The 1.5℃ and 2℃ global warming targets were decided in the Paris Agreement, brokered in December 2015. Given that we are aiming to limit global warming to these levels it is vital that we have a good idea of the climate we’re likely to be living in at these levels of warming.

I found that even if we manage to limit global warming to 1.5℃ we can expect to experience such July heat (which is record-breaking by today’s standards) in about 28% of winters. At 2℃ of global warming, the chances of warm July temperatures like 2017 are 43% for any given year.

More Julys like this are on the way as the globe heats up.
Andrew King, Author provided

The ConversationGiven the benefits of fewer and less intense heat extremes over Australia at lower levels of global warming, there is a clear incentive to try and limit climate change as much as possible. If we can reduce our greenhouse gas emissions and hold global warming to the Paris target levels, we should be able to avoid the kind of unusual warmth we have seen this July becoming the new normal.

Andrew King, Climate Extremes Research Fellow, University of Melbourne

This article was originally published on The Conversation. Read the original article.

As a coastal defence, the Great Barrier Reef’s value to communities goes way beyond tourism

File 20170724 24759 1vumpv
Parts of the Great Barrier Reef’s outer reefs can form a natural barrier to coastal recession, thus protecting urban centres.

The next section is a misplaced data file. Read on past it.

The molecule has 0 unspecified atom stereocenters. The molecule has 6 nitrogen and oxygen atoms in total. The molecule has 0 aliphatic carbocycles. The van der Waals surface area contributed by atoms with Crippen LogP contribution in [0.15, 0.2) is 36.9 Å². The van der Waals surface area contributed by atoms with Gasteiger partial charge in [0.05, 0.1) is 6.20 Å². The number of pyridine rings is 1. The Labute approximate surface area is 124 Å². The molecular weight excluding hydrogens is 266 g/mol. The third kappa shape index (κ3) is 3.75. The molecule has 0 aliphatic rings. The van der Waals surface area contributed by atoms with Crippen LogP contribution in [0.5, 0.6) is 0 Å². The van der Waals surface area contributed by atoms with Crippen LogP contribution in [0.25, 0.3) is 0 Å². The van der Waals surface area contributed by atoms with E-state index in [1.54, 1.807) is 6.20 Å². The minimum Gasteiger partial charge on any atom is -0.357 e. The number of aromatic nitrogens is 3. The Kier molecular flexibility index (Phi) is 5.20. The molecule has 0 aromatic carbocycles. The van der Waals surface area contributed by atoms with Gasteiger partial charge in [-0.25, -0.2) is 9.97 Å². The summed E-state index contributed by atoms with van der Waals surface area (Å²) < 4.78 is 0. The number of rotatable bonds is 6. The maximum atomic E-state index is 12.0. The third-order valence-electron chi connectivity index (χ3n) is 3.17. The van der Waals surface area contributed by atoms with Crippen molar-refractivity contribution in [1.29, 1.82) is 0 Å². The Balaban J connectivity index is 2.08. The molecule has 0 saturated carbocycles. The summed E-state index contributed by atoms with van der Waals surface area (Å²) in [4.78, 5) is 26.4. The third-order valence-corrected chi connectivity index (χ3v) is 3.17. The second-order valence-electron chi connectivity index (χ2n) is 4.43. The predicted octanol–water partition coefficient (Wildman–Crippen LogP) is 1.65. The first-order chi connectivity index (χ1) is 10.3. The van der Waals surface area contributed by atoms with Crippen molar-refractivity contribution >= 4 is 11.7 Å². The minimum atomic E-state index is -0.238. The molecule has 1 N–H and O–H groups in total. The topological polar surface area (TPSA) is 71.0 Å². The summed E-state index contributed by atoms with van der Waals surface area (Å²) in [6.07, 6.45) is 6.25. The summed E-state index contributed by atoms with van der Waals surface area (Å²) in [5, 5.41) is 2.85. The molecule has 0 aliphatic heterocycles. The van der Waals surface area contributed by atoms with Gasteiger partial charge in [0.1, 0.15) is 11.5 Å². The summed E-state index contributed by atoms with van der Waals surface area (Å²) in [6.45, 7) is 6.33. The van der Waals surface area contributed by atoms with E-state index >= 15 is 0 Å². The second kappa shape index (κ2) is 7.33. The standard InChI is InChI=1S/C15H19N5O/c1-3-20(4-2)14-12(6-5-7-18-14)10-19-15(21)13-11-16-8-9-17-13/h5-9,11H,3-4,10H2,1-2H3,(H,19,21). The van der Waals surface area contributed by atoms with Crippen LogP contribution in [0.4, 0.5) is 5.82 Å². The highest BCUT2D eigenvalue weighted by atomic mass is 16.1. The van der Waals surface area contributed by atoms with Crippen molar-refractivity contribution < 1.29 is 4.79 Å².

Mark Gibbs, Queensland University of Technology

Rising sea levels are widely recognised as a threat to coastal communities worldwide. In Australia, the Climate Council estimates that at least A$226 billion of assets and infrastructure will be exposed to inundation if sea levels rise by 1.1 metres. Another report recommended that global mean sea level rise of up to 2.7 metres this century should be considered in planning processes.

The Queensland state government has commissioned the QCoast2100 program. This program aims to help with the development of coastal climate adaptation plans for Queensland communities exposed to sea-level rise.

Although the largest population centres in Queensland are in the state’s southeast, several of the most populous regional centres in Australia are located along the Great Barrier Reef coastline between Gladstone and Cape York. These include Townsville, Cairns, Gladstone, Mackay and Port Douglas.

A major task in developing coastal adaptation plans under the QCoast2100 program is to model inundation from a range of scenarios for sea-level rises and assess how assets will be inundated in the future. However, another threat is on the horizon.

Further reading: What’s the value of the Great Barrier Reef? It’s priceless

How urban centres are protected

Urban centres along the reef’s coastline, which forms the majority of the Queensland coast, are protected from major ocean storms by natural deposits of coastal sediments. These include dunes and associated vegetation such as coastal forests, wetlands and mangrove systems.